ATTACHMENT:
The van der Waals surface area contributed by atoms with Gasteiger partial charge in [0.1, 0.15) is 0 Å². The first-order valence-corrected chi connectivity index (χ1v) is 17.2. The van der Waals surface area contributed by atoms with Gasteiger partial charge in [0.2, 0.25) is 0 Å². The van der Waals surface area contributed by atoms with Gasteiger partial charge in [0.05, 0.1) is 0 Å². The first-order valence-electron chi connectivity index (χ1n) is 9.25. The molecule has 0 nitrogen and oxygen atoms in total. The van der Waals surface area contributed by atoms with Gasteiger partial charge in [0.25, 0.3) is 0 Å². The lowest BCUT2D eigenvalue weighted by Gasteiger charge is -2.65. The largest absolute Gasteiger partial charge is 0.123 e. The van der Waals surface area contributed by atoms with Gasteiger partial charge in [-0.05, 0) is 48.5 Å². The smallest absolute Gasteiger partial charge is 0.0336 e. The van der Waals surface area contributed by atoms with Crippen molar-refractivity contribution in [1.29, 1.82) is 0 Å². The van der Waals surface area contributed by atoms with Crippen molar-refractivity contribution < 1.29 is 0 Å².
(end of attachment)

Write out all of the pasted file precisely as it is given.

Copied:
The van der Waals surface area contributed by atoms with Gasteiger partial charge in [0.1, 0.15) is 0 Å². The first-order valence-corrected chi connectivity index (χ1v) is 17.2. The van der Waals surface area contributed by atoms with Gasteiger partial charge in [0.2, 0.25) is 0 Å². The van der Waals surface area contributed by atoms with Gasteiger partial charge in [0.05, 0.1) is 0 Å². The first-order valence-electron chi connectivity index (χ1n) is 9.25. The molecule has 0 nitrogen and oxygen atoms in total. The van der Waals surface area contributed by atoms with Gasteiger partial charge in [0.25, 0.3) is 0 Å². The lowest BCUT2D eigenvalue weighted by Gasteiger charge is -2.65. The largest absolute Gasteiger partial charge is 0.123 e. The van der Waals surface area contributed by atoms with Gasteiger partial charge in [-0.05, 0) is 48.5 Å². The smallest absolute Gasteiger partial charge is 0.0336 e. The van der Waals surface area contributed by atoms with Crippen molar-refractivity contribution in [1.29, 1.82) is 0 Å². The van der Waals surface area contributed by atoms with Crippen molar-refractivity contribution < 1.29 is 0 Å².